Originally published on The ECOreport.
Most small and medium sized businesses know that, over time, energy retrofits save money. Yet 95% do not do them. Their hesitation arises from the steep upfront costs. An innovative innovative financing company has come up with the obvious solution to this dilemma. Joule Assets pays for its customer’s HVAC & lighting retrofits.
Businesses pay nothing upfront and experience an immediate saving in their energy bill.
The cost of Joule Assets’ services is taken out of the subsequent savings from reduced monthly energy bills.
“These are buildings that are generally 50,000 square feet or less and do not have access to the sophisticated financial offerings that enable them to achieve energy efficiency improvements. We did a lot of research into savings and revenue opportunities by installing energy efficiency measures. At the same time we worked to develop and build a fund so that we could provide capital for these improvements. So we would bring knowledge on one hand and performance based capital on the other,” said Dennis Quinn, Co-founder & COO of Joule Assets.
Joule works with local businesses, helping them develop a comprehensive solution.
A Hypothetical Example
To give a hypothetical example, a business with an average monthly energy bill of $5,000 could immediately see this reduced to a fixed monthly price of $4,700 – $4,800. They will continue to pay this amount until the energy retrofits are paid for, regardless of their real usage.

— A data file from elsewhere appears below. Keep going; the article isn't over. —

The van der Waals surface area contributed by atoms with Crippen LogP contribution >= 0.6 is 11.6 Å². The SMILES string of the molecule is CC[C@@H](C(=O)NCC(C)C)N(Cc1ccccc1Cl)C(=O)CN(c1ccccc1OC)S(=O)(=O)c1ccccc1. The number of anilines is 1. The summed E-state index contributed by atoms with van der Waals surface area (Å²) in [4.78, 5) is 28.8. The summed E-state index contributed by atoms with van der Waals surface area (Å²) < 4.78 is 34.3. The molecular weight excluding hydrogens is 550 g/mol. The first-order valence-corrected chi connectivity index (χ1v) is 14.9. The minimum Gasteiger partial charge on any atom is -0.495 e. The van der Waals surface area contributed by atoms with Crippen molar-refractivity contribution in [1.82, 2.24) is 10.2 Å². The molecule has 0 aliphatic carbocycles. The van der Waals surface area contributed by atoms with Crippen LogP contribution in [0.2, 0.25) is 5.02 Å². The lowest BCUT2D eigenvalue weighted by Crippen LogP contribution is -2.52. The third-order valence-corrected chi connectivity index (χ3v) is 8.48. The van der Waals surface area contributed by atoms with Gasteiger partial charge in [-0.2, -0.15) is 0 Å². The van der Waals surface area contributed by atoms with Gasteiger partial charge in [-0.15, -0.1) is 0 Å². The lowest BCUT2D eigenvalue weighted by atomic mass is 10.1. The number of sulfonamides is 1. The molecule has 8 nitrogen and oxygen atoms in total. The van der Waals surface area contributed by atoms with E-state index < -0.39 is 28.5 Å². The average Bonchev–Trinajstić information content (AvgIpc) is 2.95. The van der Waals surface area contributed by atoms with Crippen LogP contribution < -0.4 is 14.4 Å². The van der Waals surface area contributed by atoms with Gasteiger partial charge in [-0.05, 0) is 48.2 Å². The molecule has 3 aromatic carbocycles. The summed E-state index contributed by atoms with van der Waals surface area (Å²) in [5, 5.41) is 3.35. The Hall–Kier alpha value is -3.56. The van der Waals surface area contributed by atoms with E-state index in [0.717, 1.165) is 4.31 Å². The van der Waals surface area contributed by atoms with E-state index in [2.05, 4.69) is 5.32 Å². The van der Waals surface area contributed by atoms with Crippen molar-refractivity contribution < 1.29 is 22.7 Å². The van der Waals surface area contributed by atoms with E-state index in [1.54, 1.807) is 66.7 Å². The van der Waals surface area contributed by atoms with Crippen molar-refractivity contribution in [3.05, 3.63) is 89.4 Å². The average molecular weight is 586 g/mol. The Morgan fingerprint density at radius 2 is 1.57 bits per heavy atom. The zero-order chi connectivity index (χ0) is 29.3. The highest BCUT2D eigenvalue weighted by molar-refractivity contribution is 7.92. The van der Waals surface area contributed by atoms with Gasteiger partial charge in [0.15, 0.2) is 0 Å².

The vast majority of contracts are between 4 to 5 years, and reduce customer’s energy usage anywhere from 15% to 40%.
So instead of consuming $5,000 a month worth of energy, the hypothetical customer’s real usage could drop to somewhere between $3,500 – $4,250.
“After the end of the term, all of the savings go to them,” Quinn explained.
Actual Case Studies
An actual case study comes from Highland Park Market, a century-old grocery chain in central Connecticut. The cost of electric and operational retrofits to their four 20,000 sq. ft. facilities would have been prohibitive, if it were not financed by Joule. The project consists of:
- The Agile VoltTM system to aggregate energy consumption data, reveal usage patterns, and minimize fuel consumption
- Sensors to monitor equipment and room temperatures. Freezer and cooler sensors send alerts when temperatures rise, thereby protecting food from spoiling, sparing inventory, and eliminating replacement costs. Room sensors automatically switch off lights and adjust temperature in unoccupied rooms, reducing energy consumption
- Replacing fluorescent lights with energy-efficient, cost-effective, color-adjustable, dimmable light-emitting diodes (LEDs). Adjustable LED settings allow Highland to display different sections of the stores to their best effect, drawing in customers and increasing sales; for example, lighting is warmer and more intimate in the wine department while cooler and brighter in the meat section.
- Advanced controllers to optimize operation of rooftop units (RTUs) to vary the speed of the fan and compressor, providing improved humidity control, reduced energy use, and extended equipment life.
- A building management system or central “brain” that monitors and controls equipment, and adjusts schedules and temperatures through wireless and cellular networks
As a result of these retrofits, Highland Park Market’s annual electricity bill was reduced by $500,000. Its CO2 emissions were 900 tons lower and the stores’ real estate value went up $1 million.